Rational Roots Quadratic


In the quadratic equation $ax^2 + bx + c = 0$, the coefficients $a$, $b$, $c$ are non-zero integers.

Let $b = -5$. By making $a = 2$ and $c = 3$, the equation $2x^2 - 5x + 3 = 0$ has rational roots. But what is most remarkable is that it is possible to interchange these coefficients in any order and the quadratic will still have rational roots.

Suppose that $b$ is chosen at random. Prove that there always exist coefficients $a$ and $c$ that will produce rational roots. Moreover, once determined, no matter how these three coefficients are shuffled, the quadratic equation will still yield rational roots.


We shall prove this in two different ways.

Proof 1:
Although the first proof is elegant and provides a method for determining one set of values of $a$ and $c$, given $b$, it tells us nothing about the true nature of the problem, nor does it reveal that there are infinitely many different sets of values of $a$ and $c$ that can be determined for any given $b$.

It can be verified that the quadratic equation, $2x^2 + x - 3 = 0$ has rational roots and every arrangement of coefficients will yield rational roots. But the important observation is to note that any integral multiple of this "base" equation, with $b = 1$, will lead to another quadratic with rational roots for every arrangement. For example, if we multiply by 7, we get $14x^2 + 7x - 21 = 0$. This is equivalent to making $b = 7$ and determining that $a = 14$ and $c = -21$ produce a quadratic with rational roots for every arrrangement of the coefficients.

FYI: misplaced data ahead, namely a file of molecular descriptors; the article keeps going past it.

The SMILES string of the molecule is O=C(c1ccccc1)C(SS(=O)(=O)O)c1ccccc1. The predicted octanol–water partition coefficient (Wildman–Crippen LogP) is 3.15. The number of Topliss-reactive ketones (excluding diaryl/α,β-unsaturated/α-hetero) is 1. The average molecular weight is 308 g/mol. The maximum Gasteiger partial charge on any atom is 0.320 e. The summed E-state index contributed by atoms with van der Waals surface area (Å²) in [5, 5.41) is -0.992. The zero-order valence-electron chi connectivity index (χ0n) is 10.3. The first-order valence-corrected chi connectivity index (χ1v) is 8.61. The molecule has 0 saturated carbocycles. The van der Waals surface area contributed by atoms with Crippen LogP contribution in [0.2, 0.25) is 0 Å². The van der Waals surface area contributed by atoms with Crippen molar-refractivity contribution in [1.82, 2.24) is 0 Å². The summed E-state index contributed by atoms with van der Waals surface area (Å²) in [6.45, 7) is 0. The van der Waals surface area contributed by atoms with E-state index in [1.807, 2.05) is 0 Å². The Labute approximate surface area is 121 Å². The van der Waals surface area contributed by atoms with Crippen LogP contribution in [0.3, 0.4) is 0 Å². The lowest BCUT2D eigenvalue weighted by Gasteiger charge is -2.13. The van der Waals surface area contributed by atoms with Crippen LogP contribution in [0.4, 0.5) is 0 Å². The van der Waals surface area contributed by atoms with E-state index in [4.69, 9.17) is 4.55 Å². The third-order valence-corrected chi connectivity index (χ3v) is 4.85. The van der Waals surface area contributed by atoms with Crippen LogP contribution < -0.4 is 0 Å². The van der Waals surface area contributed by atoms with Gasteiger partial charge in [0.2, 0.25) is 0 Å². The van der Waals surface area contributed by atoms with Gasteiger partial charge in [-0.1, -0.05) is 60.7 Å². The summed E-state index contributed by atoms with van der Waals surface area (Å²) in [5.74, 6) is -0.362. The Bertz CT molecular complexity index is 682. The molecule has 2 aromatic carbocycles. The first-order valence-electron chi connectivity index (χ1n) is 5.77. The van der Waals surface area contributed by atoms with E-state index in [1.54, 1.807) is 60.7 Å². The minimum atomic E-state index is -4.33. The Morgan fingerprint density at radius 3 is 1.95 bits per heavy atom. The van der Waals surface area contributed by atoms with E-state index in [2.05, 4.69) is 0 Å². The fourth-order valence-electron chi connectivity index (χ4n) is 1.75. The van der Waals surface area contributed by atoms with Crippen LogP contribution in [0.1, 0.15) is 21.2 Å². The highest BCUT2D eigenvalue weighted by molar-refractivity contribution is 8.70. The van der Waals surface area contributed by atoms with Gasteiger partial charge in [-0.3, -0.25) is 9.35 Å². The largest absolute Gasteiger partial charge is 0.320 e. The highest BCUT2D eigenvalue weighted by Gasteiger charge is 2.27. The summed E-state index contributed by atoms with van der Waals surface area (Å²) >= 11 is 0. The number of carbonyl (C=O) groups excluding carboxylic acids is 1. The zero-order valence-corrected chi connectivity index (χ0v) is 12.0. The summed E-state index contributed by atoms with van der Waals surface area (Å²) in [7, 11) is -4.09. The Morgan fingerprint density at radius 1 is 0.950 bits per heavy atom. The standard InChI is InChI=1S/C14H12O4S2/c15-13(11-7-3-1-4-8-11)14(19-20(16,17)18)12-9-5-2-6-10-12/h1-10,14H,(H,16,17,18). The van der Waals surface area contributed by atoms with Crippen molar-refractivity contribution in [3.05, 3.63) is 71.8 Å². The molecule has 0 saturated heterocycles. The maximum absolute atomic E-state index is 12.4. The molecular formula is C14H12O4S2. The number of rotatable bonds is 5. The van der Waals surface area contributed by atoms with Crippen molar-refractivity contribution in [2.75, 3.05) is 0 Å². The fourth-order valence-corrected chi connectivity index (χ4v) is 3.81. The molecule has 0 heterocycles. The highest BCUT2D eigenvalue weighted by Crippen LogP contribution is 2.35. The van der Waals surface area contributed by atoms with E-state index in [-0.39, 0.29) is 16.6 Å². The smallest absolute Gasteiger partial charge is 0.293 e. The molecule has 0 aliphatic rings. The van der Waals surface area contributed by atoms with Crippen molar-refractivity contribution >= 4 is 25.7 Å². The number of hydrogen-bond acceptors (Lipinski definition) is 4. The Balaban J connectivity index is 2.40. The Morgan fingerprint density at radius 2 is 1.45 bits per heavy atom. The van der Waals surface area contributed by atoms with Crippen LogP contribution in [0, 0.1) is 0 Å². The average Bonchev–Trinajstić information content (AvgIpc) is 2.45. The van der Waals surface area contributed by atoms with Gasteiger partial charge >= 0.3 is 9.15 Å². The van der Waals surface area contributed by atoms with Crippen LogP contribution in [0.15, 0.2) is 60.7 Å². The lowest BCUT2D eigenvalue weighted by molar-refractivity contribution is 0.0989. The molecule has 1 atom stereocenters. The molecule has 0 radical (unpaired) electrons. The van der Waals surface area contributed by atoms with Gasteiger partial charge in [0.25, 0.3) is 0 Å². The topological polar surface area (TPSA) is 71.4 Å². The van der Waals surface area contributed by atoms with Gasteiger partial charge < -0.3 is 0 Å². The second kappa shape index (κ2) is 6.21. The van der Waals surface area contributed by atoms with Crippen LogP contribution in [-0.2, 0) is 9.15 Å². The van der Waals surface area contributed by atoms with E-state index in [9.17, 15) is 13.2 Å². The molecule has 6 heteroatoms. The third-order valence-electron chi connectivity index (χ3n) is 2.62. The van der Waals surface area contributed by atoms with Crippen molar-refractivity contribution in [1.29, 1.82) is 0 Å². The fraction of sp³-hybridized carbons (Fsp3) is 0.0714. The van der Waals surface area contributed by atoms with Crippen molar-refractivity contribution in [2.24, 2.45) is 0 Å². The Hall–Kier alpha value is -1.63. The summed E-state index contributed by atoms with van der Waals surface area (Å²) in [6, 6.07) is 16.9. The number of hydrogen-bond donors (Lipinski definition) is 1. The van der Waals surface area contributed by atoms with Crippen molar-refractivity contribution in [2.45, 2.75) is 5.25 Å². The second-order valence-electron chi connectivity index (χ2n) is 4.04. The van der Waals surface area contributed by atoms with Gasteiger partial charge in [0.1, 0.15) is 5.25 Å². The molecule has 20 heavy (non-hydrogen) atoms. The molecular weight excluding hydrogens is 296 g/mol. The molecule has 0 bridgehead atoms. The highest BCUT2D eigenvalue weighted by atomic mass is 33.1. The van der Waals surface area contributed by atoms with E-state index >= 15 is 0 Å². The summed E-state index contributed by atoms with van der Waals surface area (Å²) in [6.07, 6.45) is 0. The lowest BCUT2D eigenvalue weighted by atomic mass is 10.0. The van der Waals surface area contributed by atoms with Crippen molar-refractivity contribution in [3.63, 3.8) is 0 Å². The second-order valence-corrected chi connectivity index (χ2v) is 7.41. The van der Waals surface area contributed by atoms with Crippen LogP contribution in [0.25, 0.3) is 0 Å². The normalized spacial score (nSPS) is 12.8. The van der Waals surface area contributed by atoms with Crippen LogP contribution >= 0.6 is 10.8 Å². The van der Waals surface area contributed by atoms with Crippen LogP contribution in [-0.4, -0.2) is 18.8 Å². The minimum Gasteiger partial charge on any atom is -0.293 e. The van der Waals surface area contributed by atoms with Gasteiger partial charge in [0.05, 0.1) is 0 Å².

Proof 2:
This proof is perhaps the most revealling and makes use of the fact that the discriminant, $b^2 - 4ac$, must be the square of a rational if the roots of the equation are to be rational. In fact because all the coefficients are integer we can go further by saying that the discriminant must be square.

We also note that interchanging the positions of $a$ and $c$ has not effect on the rationality of the discriminant. Hence we only need consider the three cases of $a$, $b$, and $c$ being the coefficient of the $x$ term in the general quadratic. We shall initially consider the cases where $b$ and $c$ are the coefficient of $x$.

Let $b^2 - 4ac = r^2$ and $c^2 - 4ab = s^2$. We need to show that $r$ and $s$ are both integer.

$\begin{align}\therefore r^2 - s^2 &= b^2 - c^2 + 4ab - 4ac\\(r + s)(r - s) &= (b - c)(b + c + 4a)\end{align}$

Let $r + s = b + c + 4a$ and $r - s = b - c$.

Adding both equations we get $2r = 2b + 4a \implies r = b + 2a$, and subtracting gives, $2s = 2c + 4a \implies s = c + 2a$.

In other words, we have shown that $r$ and $s$ are both integer.

We must now show that the third discriminant, $a^2 - 4bc$, is also square.

Now $r^2 = (b + 2a)^2 = b^2 + 4ab + 4a^2 = b^2 - 4ac \implies 4a^2 + 4ab + 4ac = 0$

Similarly, $s^2 = (c + 2a)^2 = c^2 + 4ac + 4a^2 = c^2 - 4ab \implies 4a^2 + 4ab + 4ac = 0$

As $a \ne 0$, from $4a(a + b + c) = 0$ we deduce that $a + b + c = 0$.

As $a = -(b + c)$, squaring both sides gives, $a^2 = b^2 + c^2 + 2bc$. Subtracting $4bc$ from both sides:

$a^2 - 4bc = b^2 + c^2 -2bc = (b - c)^2$   QED

Is it possible that a quadratic equation exists for which any combination of the coefficients will yield rational roots and $a$ + $b$ + $c$ not equal 0?

Problem ID: 274 (21 Apr 2006)     Difficulty: 3 Star

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